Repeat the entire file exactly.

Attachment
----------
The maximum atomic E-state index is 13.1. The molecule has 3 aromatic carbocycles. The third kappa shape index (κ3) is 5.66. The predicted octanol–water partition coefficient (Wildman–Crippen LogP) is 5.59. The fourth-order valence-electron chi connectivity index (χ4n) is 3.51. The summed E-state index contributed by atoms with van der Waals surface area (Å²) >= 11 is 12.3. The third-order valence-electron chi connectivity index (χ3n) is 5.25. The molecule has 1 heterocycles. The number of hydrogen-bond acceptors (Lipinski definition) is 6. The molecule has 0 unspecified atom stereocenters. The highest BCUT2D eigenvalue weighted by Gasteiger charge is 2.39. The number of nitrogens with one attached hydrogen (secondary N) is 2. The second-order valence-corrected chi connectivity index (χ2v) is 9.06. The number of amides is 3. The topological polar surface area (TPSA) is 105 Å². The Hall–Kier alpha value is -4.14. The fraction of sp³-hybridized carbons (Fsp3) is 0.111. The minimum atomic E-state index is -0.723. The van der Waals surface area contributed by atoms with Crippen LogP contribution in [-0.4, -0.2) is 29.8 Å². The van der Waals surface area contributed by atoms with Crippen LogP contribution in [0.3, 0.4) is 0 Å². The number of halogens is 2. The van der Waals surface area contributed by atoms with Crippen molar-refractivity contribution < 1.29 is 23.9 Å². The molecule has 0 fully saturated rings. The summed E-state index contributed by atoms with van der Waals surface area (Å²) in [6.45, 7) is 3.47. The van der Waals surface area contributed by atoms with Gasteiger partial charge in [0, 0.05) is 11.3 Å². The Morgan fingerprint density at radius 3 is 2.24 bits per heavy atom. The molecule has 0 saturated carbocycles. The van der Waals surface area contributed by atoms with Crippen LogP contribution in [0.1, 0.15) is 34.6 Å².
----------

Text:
The maximum atomic E-state index is 13.1. The molecule has 3 aromatic carbocycles. The third kappa shape index (κ3) is 5.66. The predicted octanol–water partition coefficient (Wildman–Crippen LogP) is 5.59. The fourth-order valence-electron chi connectivity index (χ4n) is 3.51. The summed E-state index contributed by atoms with van der Waals surface area (Å²) >= 11 is 12.3. The third-order valence-electron chi connectivity index (χ3n) is 5.25. The molecule has 1 heterocycles. The number of hydrogen-bond acceptors (Lipinski definition) is 6. The molecule has 0 unspecified atom stereocenters. The highest BCUT2D eigenvalue weighted by Gasteiger charge is 2.39. The number of nitrogens with one attached hydrogen (secondary N) is 2. The second-order valence-corrected chi connectivity index (χ2v) is 9.06. The number of amides is 3. The topological polar surface area (TPSA) is 105 Å². The Hall–Kier alpha value is -4.14. The fraction of sp³-hybridized carbons (Fsp3) is 0.111. The minimum atomic E-state index is -0.723. The van der Waals surface area contributed by atoms with Crippen LogP contribution in [-0.4, -0.2) is 29.8 Å². The van der Waals surface area contributed by atoms with Crippen LogP contribution in [0.3, 0.4) is 0 Å². The number of halogens is 2. The van der Waals surface area contributed by atoms with Crippen molar-refractivity contribution < 1.29 is 23.9 Å². The molecule has 0 fully saturated rings. The summed E-state index contributed by atoms with van der Waals surface area (Å²) in [6.45, 7) is 3.47. The van der Waals surface area contributed by atoms with Gasteiger partial charge in [0, 0.05) is 11.3 Å². The Morgan fingerprint density at radius 3 is 2.24 bits per heavy atom. The molecule has 0 saturated carbocycles. The van der Waals surface area contributed by atoms with Crippen LogP contribution in [0.1, 0.15) is 34.6 Å².